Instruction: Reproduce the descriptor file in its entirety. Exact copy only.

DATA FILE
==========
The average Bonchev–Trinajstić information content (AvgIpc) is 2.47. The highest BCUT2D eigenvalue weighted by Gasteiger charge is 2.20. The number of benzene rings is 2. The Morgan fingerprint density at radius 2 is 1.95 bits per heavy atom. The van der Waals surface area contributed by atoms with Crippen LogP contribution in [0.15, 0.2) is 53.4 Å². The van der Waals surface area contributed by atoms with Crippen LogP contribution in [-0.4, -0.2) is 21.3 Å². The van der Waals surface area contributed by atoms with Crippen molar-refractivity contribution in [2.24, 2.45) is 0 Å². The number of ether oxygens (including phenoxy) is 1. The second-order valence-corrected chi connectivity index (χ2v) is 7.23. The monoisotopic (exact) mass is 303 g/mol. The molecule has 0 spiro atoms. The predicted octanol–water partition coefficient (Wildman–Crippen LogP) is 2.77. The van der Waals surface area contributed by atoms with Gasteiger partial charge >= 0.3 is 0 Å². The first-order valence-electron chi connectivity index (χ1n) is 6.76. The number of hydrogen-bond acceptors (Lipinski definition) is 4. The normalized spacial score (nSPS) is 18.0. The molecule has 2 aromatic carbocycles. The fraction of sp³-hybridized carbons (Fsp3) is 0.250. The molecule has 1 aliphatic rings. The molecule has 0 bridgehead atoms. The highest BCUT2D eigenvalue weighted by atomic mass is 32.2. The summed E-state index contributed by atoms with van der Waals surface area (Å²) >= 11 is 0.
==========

The average Bonchev–Trinajstić information content (AvgIpc) is 2.47. The highest BCUT2D eigenvalue weighted by Gasteiger charge is 2.20. The number of benzene rings is 2. The Morgan fingerprint density at radius 2 is 1.95 bits per heavy atom. The van der Waals surface area contributed by atoms with Crippen LogP contribution in [0.15, 0.2) is 53.4 Å². The van der Waals surface area contributed by atoms with Crippen LogP contribution in [-0.4, -0.2) is 21.3 Å². The van der Waals surface area contributed by atoms with Crippen molar-refractivity contribution in [2.24, 2.45) is 0 Å². The number of ether oxygens (including phenoxy) is 1. The second-order valence-corrected chi connectivity index (χ2v) is 7.23. The monoisotopic (exact) mass is 303 g/mol. The molecule has 0 spiro atoms. The predicted octanol–water partition coefficient (Wildman–Crippen LogP) is 2.77. The van der Waals surface area contributed by atoms with Gasteiger partial charge >= 0.3 is 0 Å². The first-order valence-electron chi connectivity index (χ1n) is 6.76. The number of hydrogen-bond acceptors (Lipinski definition) is 4. The normalized spacial score (nSPS) is 18.0. The molecule has 2 aromatic carbocycles. The fraction of sp³-hybridized carbons (Fsp3) is 0.250. The molecule has 1 aliphatic rings. The molecule has 0 bridgehead atoms. The highest BCUT2D eigenvalue weighted by atomic mass is 32.2. The summed E-state index contributed by atoms with van der Waals surface area (Å²) >= 11 is 0.